Greece Travel Guide: Safety Tips in Greece.

Greece is one of the most popular destinations in Europe. With its interesting history, beautiful beaches and amazing ruins, it’s no wonder it remains a top travel destination. It’s also the reason why it has become a haven for pickpockets, thieves and other criminals who want to take advantage of unsuspecting tourists. Travelers going to Greece should be mindful of some Greece travel safety tips to ensure a safe and pleasant time in the country.

Also, unlike other nations in the Schengen Agreement, Greece does have some problems with riots and demonstrations, as well as some terrorist activities that may be of concern for tourists and travelers visiting the country. It’s a good idea to familiarize yourself about the current situation in the country before you continue on your journey. Pay attention to any travel advisories and warnings. Also, it’s a good idea to contact your embassy in case of civil unrest and other dangerous activities to get the necessary support to ensure your safety.

The borders of Greece aren’t as easy to control compared to other nations because of the number of islands, as well as the open border policy it exercises as part of the Schengen Agreement. There have been some bomb threats as well as some violent public demonstrations that are a cause of concern.

Anti-government riots have increased due to the current economic and political problems of the country. Travelers are strongly advised to stay away from these demonstrations as you may get caught up in the riot. The police in Greece don’t hesitate to use tear gas and other methods to break up demonstrations and riots of this nature. Aside from riots, be aware of strikes by public transportation personnel. Keep tabs on these activities so you can plan your trip accordingly. Airline, sea and railway schedules and services may be affected, leaving you stranded in Greece.

Travelers should be aware of the proliferation of purse snatching and pick pocketing of petty thieves at major tourist spots. Areas of public transportation are another place where travelers have fallen victim to petty crimes. Purses, wallets, laptops, luggage and other personal belongings have been known to be snatched and stolen by thieves who operate in groups. The standard modus operandi involves distracting you while the accomplice makes off with your things. For example, a stranger may suddenly bump into you, sneeze on you, spill something or even start an argument with you. It’s best to stay alert and avoid confrontation. Even if you are speaking with someone else, have your hand on your belongings at all times.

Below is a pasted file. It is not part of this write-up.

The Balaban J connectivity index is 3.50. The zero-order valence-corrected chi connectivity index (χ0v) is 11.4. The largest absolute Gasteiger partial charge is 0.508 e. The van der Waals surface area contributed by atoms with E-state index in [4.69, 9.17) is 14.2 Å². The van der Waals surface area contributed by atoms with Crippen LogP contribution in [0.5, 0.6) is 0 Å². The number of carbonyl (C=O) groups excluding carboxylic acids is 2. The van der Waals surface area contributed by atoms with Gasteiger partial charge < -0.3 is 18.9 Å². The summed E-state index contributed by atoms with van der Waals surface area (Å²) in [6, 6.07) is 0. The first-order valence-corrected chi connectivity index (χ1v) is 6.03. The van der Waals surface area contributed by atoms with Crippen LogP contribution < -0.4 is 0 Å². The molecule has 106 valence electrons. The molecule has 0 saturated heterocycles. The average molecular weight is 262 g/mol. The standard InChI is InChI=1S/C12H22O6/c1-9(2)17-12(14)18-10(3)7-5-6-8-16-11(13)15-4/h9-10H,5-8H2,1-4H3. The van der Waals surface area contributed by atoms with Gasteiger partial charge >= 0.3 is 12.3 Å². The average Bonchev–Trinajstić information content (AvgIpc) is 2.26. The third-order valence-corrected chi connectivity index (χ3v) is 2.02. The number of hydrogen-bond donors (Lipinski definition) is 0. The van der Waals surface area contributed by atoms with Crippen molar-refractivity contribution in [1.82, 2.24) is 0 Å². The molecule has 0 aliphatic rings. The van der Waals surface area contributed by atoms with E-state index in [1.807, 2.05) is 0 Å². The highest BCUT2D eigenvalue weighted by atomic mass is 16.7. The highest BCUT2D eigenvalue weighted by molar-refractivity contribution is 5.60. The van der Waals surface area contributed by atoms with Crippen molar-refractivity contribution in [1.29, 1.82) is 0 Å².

Travelers should use basic common sense and stay alert when traveling. Greece travel safety tips include being especially vigilant when riding public transportation. A common place where thieves strike is the metro station from the airport, where they take advantage of tired and unsuspecting travelers. You may be busy, distracted, just had your money changed to euro and may be trying to get your bearings. This is an especially vulnerable time so be aware of your surroundings. When you get to Athens, the places where thieves and organized syndicates are known to operate are in Omonia, Vathi, and Kolokotroni Squares in Athens. Another area that is a high crime vicinity is Glyfada Square.

Leave your valuables at home when traveling. Don’t draw attention to yourself by wearing expensive watches and jewelry while touring. Keep your camera strapped around your neck or around your wrist rather than slipping it in your purse. Don’t carry all your cash with you when you are touring. Wearing a money belt is a good safety precaution to observe. You must also carry some identification with you at all times, such as your passport, which you need to present to authorities when asked. Also, be sure to make copies of your important travel documents and leave it in the hotel safety deposit box so you can readily get a new passport reissued in case your original gets lost, stolen or damaged. Report a lost or stolen passport immediately. In many cases, this can be done online or at the consulate’s office of your country.

Another basic Greece travel safety tip to keep in mind is to be discreet about your travel plans when in public. It’s one thing to be friendly with the locals, but it’s another to make your self an open target and leave yourself vulnerable to criminals. Don’t announce where you are staying, whom you are with and how long you are staying for, especially when chatting with strangers.

Violent crimes are a concern in Greece. When you’re out and about, it’s not a good idea to go to a bar or club with someone you just met. Sexual assault crimes do happen in Greece. Don’t allow strangers to buy or carry your drink for you, and never leave your drink unattended. While Greece may seem like a country where you can go wild and let loose, it’s not a good idea to get drunk and lose control since you won’t be as alert or as vigilant and you may place yourself in danger or in a very compromising situation. Women are advised not to walk alone especially at night.

When you are out shopping, you may be tempted to buy fake goods or counterfeit goods. You’ll find a lot of these especially in street markets in Thessaloniki and Athens. When you return to the United States or your country of origin, these may be confiscated, as these are illegal.

When you shop, have a copy of the receipt with you especially when you are trying to depart and leave the country. There are very strict laws about what you can bring out of the country, especially when it comes to antiquities. Even rocks and other archeological items found in your possession may be subject to heavy fines and stiff penalties. With this in mind, take nothing but pictures and leave with only your memories and official souvenirs.